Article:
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 Travel Trails By Martin B. Deutsch

martin THE HERITAGE TRAIL

BY MARTIN B. DEUTSCH

March 1, 1965 -- It's that time of the year again--time to realize that those snow tires will soon come off, time to dust off the road maps, time to take off that wraps on vacation plans.

With these pleasurable thoughts hatching beneath the snow-encrusted landscape, there also arises a familiar problem: "Where will we go this summer?" This time-worn query plagues the family man once a year, usually with the first attack of spring fever. The answer's not always simple. There are so many places you haven't been to, so many places you'd like to see, that the decision is difficult.

Then, even after deciding, making additional plans poses a perennial headache. You've picked out an area that holds a thousand possibilities. Do you sight-see, fish, or head for the beaches and then hunt? How about historical attractions or sports events? Do you camp, stay at motels or freeload with friends? Well, you get the picture.

We've got an idea which will solve all your problems, and wrap up your plans into one neat vacation package. Those inventive Yankees up in New England have cooked up an ideal, preplanned holiday for the American family on wheels. New England's famous Heritage Trail is a palatable vacation platter of scenery, recreation, art, music, sports, history and pleasure for you, the gal in your life and the offspring. The program includes hundreds of scenic miles through Connecticut, Rhode Island, Massachusetts, Maine, New Hampshire and Vermont. The Heritage Trail encompasses hundreds of diverse visitor attractions in a sprawling rectangle, with Norwalk, Connecticut, at the southwestern corner; Cape Cod, Martha's Vineyard and Nantucket on the southeast; Bar Harbor, Maine, or Bangor at the northeast limits, and Burlington, Vermont, in the northwest.

This is a trip along excellent, modern highways, bordered by the finest accommodations in all categories and price ranges. You can make it in a week, ten days, two weeks or a month. Set your own pace and travel at your leisure. Find something appealing? Pull over and spend a few days. Not your cup of tea? Drive on!

Each of the six states has its own special charms. The colonial state of Connecticut is renowned for its lovely village greens and rolling hills, handsome old homes and a shore lined with beaches and fishing ports.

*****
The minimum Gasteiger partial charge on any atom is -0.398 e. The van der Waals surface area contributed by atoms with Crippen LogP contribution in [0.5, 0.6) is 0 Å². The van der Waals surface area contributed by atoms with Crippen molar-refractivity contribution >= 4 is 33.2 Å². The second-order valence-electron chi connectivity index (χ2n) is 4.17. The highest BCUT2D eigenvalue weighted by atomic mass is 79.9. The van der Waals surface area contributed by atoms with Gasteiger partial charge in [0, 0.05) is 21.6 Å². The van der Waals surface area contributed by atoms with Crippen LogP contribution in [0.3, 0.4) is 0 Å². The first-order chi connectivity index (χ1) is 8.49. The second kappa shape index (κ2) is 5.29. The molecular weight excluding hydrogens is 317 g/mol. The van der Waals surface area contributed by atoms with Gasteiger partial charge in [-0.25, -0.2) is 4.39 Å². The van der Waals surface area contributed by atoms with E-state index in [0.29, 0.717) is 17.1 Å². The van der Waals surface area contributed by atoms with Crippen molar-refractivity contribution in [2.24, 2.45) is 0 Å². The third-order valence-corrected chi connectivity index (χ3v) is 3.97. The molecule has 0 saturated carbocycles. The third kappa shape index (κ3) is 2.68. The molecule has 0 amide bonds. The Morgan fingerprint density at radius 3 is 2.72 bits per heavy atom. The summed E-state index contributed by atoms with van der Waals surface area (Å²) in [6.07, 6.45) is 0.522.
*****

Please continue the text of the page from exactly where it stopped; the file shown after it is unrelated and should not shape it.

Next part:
Small in size, but big in hospitality and recreational activities, Rhode Island has an abundance of history at every turn, and you'll find the terms "oldest" and "first" everywhere. Providence is a modern city with its pre-Revolutionary heritage showing through, and Newport has a magnetic resort attraction all its own.

Massachusetts, "where America began," is a state where every town or village has a just claim on history. At Lexington Battle Green, the Revolution's first shot was fired in 1775; not much has changed in the intervening years. Residents and visitors alike enjoy themselves, whether relaxing on the shore or roaming through the hills. There is also a strong element of contrast, with sophisticated Boston and village greens, beach picnics and topnotch restaurants.

Maine is big on natural beauty. There are sparkling blue lakes, huge forests and a colorful seacoast linked with offshore islands by ferries. This is a land of lobsters and beach clambakes, lighthouses, coastal forts, picturesque harbors and rivers tumbling to the sea. Fishing, swimming and hunting are fine, and the natives are friendly.

New Hampshire's woods and lakes and mountains provide a breathtaking panorama of sights as winding roads top each rise. You can climb those mountains, or ride the ski lifts that operate each year, or take the Cog Railway up Mt. Washington, highest peak in the Northeast. Or fish for real big bass in Lake Winnipesaukee, considered one of the foremost water-sports regions in North America.

Vermont, often compared to Switzerland, with its crisp mountain air and beautiful valleys, is nevertheless thoroughly "New England" in spirit and appearance. The small towns hidden in the mountains, the traditional church spires, the picket fences, the maple syrup at the country stores, the wide variety of cheese, the golfing and fishing all bear eloquent testimony to this state's appeal.

Just about an hour's drive out of New York, on Interstate 95, lies the gateway to our vacation tour, Connecticut's Norwalk, settled in 1649, and the starting point of Nathan Hale's historic trip to Long Island, during the Revolutionary War, in 1776. After the plush community of Westport and the bustling city of Bridgeport, we came to Stratford, where the American Shakespeare Theatre holds forth during the warm-weather months with a repertory from "King Lear" to "A Comedy of Errors." At New Haven, you'll enjoy a free guided tour of Yale University, chartered way back in 1701 and with its ivy-colored buildings, a memorable place to visit. Besides many attractive museums, libraries and parks, you might also get a kick out of the fabulous Winchester Gun Museum (I did). There's no charge.